A pilot in Phoenix will test solar-powered computer-vision cameras that passively capture, analyze and deliver data that can help improve pedestrian safety.
Phoenix will be installing solar-powered computer-vision cameras at two intersections to collect data to improve road safety – especially for pedestrians.
For a one-year pilot, the city’s Street Transportation Department is partnering with Argos Vision, a startup founded by Arizona State University researchers Mohammad Farhadi and Yezhou Yang that is developing smart traffic cameras that can passively capture, analyze and deliver data to help cities improve road safety and efficiency.
The pilot aims to explain why Arizona has such high pedestrian fatality rates and how to prevent more deaths while reducing costs, protecting privacy and extracting rich metadata, Farhadi said.
The cameras will be installed near City Hall and the university’s downtown campus, areas known for high pedestrian activity, Simon T. Ramos, a traffic management and operations engineer in the Phoenix Street Transportation Department, told ASU Knowledge Enterprise.
To cut down on costs, the self-contained camera system runs off solar power and transmits data over a cellular network, which eliminates the need for cities to install dedicated infrastructure. It does not use facial recognition or collect identifying information, ensuring residents’ privacy is protected.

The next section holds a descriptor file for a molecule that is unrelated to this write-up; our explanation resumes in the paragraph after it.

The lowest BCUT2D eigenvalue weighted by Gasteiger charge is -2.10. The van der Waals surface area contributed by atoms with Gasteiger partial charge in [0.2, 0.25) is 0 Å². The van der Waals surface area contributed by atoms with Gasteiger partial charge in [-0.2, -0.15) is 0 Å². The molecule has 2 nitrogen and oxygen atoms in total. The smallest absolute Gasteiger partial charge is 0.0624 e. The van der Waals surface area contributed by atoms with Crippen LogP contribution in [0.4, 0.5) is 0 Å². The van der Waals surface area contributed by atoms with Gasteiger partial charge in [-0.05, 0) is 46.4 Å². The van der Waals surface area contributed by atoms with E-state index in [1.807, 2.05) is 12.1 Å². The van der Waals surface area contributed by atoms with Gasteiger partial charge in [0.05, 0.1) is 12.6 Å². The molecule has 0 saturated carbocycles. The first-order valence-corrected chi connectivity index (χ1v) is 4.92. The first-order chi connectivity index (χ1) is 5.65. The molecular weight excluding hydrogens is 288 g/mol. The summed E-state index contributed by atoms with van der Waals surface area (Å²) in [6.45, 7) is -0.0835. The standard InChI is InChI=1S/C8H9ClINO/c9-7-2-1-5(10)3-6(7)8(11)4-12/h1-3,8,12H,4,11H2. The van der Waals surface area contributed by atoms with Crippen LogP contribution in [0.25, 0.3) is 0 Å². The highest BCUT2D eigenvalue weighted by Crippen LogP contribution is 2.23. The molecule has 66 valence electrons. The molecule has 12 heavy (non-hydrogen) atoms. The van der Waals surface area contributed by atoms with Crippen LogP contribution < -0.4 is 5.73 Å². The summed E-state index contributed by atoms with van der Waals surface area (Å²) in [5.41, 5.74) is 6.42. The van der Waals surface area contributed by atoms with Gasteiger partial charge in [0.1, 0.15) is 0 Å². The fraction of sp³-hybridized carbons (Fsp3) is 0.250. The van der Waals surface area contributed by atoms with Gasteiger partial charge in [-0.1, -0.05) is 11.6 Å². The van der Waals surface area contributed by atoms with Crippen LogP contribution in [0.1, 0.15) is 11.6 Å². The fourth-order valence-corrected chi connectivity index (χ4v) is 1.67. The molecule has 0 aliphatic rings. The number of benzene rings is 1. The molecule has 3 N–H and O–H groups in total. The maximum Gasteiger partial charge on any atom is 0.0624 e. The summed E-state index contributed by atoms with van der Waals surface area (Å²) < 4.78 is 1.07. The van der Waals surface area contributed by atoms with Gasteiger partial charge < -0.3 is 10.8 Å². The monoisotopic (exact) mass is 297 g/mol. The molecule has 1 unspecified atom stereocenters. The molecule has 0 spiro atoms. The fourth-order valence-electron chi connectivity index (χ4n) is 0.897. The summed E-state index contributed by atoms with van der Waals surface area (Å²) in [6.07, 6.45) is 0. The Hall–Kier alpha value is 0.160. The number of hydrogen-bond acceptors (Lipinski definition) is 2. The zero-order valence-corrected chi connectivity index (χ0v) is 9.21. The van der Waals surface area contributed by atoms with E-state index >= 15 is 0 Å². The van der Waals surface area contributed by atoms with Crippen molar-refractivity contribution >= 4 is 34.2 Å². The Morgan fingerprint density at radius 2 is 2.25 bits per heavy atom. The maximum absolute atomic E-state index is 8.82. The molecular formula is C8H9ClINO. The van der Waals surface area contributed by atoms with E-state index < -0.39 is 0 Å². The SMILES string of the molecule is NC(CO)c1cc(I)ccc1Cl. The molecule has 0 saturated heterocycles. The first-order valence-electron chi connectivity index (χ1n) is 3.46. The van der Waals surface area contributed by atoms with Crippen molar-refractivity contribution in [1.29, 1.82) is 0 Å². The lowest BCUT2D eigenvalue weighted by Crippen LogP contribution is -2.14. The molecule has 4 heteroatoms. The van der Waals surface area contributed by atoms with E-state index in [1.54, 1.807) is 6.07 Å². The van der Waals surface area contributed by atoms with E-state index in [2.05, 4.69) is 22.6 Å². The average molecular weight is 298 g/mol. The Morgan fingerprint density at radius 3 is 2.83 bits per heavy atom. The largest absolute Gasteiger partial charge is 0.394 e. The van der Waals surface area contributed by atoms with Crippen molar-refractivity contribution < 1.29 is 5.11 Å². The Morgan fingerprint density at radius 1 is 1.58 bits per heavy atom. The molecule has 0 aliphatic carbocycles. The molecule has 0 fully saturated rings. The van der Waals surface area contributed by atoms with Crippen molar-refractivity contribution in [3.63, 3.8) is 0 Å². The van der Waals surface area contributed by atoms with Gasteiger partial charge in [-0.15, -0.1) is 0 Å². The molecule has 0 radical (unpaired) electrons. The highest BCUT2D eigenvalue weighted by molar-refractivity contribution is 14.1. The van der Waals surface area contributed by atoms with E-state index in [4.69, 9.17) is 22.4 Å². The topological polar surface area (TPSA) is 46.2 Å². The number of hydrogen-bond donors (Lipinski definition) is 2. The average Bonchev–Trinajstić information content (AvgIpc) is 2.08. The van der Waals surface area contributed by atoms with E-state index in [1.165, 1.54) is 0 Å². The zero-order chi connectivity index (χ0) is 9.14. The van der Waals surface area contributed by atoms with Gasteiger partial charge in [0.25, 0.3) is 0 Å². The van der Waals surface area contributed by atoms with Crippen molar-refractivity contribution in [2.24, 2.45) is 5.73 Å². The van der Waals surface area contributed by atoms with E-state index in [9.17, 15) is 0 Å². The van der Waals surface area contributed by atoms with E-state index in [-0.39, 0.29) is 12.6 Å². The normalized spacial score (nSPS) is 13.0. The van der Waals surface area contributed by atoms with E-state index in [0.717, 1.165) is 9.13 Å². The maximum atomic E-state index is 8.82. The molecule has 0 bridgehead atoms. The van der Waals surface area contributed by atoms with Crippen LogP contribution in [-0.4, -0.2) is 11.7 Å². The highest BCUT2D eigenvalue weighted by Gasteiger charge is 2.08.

As the Argos cameras capture the flow of images, a neural network analyzes the images’ content and distills it into its component parts – vehicles, cyclists, pedestrians and bus stops, for example. The Argos algorithm also extracts metadata on the number and types of vehicles – including dimensions, colors and markings – unlike road sensors that can’t distinguish between cars, buses or emergency vehicles.
Data on the number and what kinds of vehicles are traveling over which roads can help cities better allocate resources and predict where preventative maintenance is most needed.
Along with collecting standard traffic information like number of vehicles, pedestrians and cyclists, the Argos camera will be documenting near misses.
“Say there's a close call, where a vehicle crosses the path of a pedestrian. We can identify these conflict hotspots,” Ramos said.
With more detailed analysis of areas where vehicles, bicycles and pedestrians are competing for the same space, Ramos and his department can use the near-miss data to improve pedestrian safety by changing the timing of signals or making crosswalks more visible, for example.
The city already has traffic cameras collecting data, but Ramos said Argos provides a more cost-effective alternative than existing systems.
“What really kind of drew our attention to this specific technology was it is economically cheaper than the competition,” he said. “Phoenix is committed to working smarter and spending wisely, and it’s an ongoing effort to identify technologies to improve travel times and reduce congestion and accidents.”